Hearings on Huawei chief financial officer Meng Wanzhou's extradition case will be extended to April 2021, the British Columbia Supreme Court said Tuesday, igniting vehement indignation among Chinese public, who claim the prolonged schedule further testifies Canada's role in Meng's being politically caught and trapped in Canada, which acts as an accomplice of the current US government.
Meng Wanzhou (Photo:VCG)
Observers note that the rising Chinese anger toward Canada foretells the ugly tussle and growing tensions between China and Canada which may ultimately destroy the "last bit of trust" between the two peoples, due to Canada's capitulation, both diplomatically and judicially, to the US.
According to a joint plan presented by defense lawyers and the attorneys, hearings related to document disclosures will take place at two levels of the Vancouver court in July and August in the lead up to a three-week hearing in February 2021 on allegations that Meng's rights have been violated, said a report from CBC News.
According to the original case schedule, the hearings possibly would have ended in October.
"Canada could have been a big beneficiary of the China-US trade war, but it has chosen to blindly follow the steps of the Trump administration on cracking down on Chinese technology firms," Mei Xinyu, a research fellow at the Chinese Academy of International Trade and Economic Cooperation under China's Ministry of Commerce, told the Global Times.
The Canadian government can, legally, intervene and withdraw its support for Meng's extradition to the US at any time, despite its claims that it needs to maintain a hands-off approach until the Huawei executive's extradition hearing concludes, according to a legal opinion addressed to Canada's justice minister, the Global News reported Tuesday.
"All we're saying is: The right exists, the choice exists, the option exists. And it's up to the government to choose whether to exercise that option," said the report.
Canada should be prepared for the consequences of its "choosing sides," as it seems that China's government, backed up by public opinion, has made its mind to be firm and tough in response to Canada's arresting and mistreating Meng since December 2018, an insider told the Global Times on Tuesday.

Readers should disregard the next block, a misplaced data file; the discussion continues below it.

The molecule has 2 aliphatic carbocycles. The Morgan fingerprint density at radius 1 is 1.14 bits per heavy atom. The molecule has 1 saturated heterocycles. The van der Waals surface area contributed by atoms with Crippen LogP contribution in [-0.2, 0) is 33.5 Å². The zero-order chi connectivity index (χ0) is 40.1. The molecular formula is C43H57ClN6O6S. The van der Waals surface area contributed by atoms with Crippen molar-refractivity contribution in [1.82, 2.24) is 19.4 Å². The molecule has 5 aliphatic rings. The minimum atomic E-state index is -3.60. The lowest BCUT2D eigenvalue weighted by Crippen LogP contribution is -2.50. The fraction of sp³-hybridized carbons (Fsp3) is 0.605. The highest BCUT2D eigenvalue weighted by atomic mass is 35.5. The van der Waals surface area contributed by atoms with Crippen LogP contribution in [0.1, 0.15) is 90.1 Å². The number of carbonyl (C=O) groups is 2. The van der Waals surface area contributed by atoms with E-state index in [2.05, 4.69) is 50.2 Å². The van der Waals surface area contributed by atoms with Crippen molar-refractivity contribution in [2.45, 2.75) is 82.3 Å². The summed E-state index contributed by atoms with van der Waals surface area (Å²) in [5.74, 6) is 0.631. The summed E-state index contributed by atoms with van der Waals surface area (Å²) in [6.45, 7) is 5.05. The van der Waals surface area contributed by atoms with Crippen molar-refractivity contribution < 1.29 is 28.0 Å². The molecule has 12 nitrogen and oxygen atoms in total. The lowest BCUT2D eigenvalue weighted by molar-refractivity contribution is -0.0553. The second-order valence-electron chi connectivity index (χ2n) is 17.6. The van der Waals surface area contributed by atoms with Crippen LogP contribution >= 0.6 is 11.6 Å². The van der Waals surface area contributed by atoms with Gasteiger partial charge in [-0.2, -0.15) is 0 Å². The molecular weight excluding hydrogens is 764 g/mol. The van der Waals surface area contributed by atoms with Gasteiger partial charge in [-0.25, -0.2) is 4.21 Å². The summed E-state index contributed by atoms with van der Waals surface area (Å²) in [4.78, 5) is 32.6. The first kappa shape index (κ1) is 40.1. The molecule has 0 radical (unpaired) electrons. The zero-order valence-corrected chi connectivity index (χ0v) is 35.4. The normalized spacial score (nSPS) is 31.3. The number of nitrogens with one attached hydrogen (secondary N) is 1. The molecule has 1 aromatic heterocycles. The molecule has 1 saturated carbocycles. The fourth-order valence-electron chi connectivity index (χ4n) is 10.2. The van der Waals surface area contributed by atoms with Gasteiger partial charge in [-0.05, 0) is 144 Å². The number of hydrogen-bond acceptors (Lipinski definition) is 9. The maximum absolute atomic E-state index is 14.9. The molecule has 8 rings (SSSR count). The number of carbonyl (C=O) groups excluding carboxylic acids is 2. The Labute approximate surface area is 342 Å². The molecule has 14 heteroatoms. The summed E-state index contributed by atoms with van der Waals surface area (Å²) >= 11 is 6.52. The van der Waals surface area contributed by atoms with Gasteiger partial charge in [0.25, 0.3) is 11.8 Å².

Canada has to be aware that even if the relationship between China and the US improves, Canada could still suffer from the strong sentiment among the Chinese public over the Meng case, the insider said.
Meng was arrested by Canadian authorities on December 1, 2018 at the request of the US government over allegation of violating the US' unilateral sanctions against Iran, sparking widespread indignation among the Chinese public, and bringing China-Canada ties to historical lows.
Meng's case has been closely watched by the entire country - not only the central government but also the public - since Meng's arrest in 2018, stoking waves of strong resentment towards Canada.
"I'm totally disappointed in Canada. It has to be held accountable for being a 'lapdog' of the US," netizen "Huanghefeng" posted on China's Twitter-like Sina Weibo.
"It's more than clear that Canada dare not say yes until the US authorizes it. Drop the illusions and cut ties with it," another netizen "Xiaohongzhang" said.
China has expressed strong dissatisfaction and firm opposition to Canada's ruling concerning Meng and has urged the country to immediately release the Chinese citizen.
The US and Canada have abused their bilateral extradition treaty and arbitrarily took compulsory measures against a Chinese citizen without cause, Zhao Lijian, spokesperson of the Chinese Foreign Ministry, said earlier.
"The Canadian side should immediately correct its mistake, release Meng and ensure her safe return to China at an early date, so as to avoid any continuous harm to China-Canada relations," said Zhao.
Last month, a Canadian judge ruled that the extradition case against Meng can proceed, as the case meets the Canadian extradition standard of so-called "double criminality," which also indicates an increased chance for Meng to be extradited to the US.
The ruling made bilateral relations "worse than ever," He Weiwen, a former senior trade official and an executive council member of the China Society for World Trade Organization Studies, said.